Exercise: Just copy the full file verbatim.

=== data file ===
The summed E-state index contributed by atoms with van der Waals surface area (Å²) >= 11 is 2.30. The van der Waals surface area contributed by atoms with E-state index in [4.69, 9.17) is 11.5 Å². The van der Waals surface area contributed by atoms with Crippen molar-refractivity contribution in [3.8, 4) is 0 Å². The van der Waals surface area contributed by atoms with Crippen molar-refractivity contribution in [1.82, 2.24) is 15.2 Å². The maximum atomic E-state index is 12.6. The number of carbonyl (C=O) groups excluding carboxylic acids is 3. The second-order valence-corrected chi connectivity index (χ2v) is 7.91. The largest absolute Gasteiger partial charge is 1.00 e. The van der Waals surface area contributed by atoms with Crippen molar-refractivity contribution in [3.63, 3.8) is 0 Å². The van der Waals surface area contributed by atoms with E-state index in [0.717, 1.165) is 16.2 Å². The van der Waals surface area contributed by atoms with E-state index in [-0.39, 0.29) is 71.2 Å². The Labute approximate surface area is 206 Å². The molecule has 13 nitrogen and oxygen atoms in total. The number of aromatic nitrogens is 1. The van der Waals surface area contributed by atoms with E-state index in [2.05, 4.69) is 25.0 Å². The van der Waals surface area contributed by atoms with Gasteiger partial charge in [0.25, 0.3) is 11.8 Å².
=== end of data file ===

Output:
The summed E-state index contributed by atoms with van der Waals surface area (Å²) >= 11 is 2.30. The van der Waals surface area contributed by atoms with E-state index in [4.69, 9.17) is 11.5 Å². The van der Waals surface area contributed by atoms with Crippen molar-refractivity contribution in [3.8, 4) is 0 Å². The van der Waals surface area contributed by atoms with Crippen molar-refractivity contribution in [1.82, 2.24) is 15.2 Å². The maximum atomic E-state index is 12.6. The number of carbonyl (C=O) groups excluding carboxylic acids is 3. The second-order valence-corrected chi connectivity index (χ2v) is 7.91. The largest absolute Gasteiger partial charge is 1.00 e. The van der Waals surface area contributed by atoms with Crippen molar-refractivity contribution in [3.63, 3.8) is 0 Å². The van der Waals surface area contributed by atoms with E-state index in [0.717, 1.165) is 16.2 Å². The van der Waals surface area contributed by atoms with E-state index in [-0.39, 0.29) is 71.2 Å². The Labute approximate surface area is 206 Å². The molecule has 13 nitrogen and oxygen atoms in total. The number of aromatic nitrogens is 1. The van der Waals surface area contributed by atoms with E-state index in [2.05, 4.69) is 25.0 Å². The van der Waals surface area contributed by atoms with Gasteiger partial charge in [0.25, 0.3) is 11.8 Å².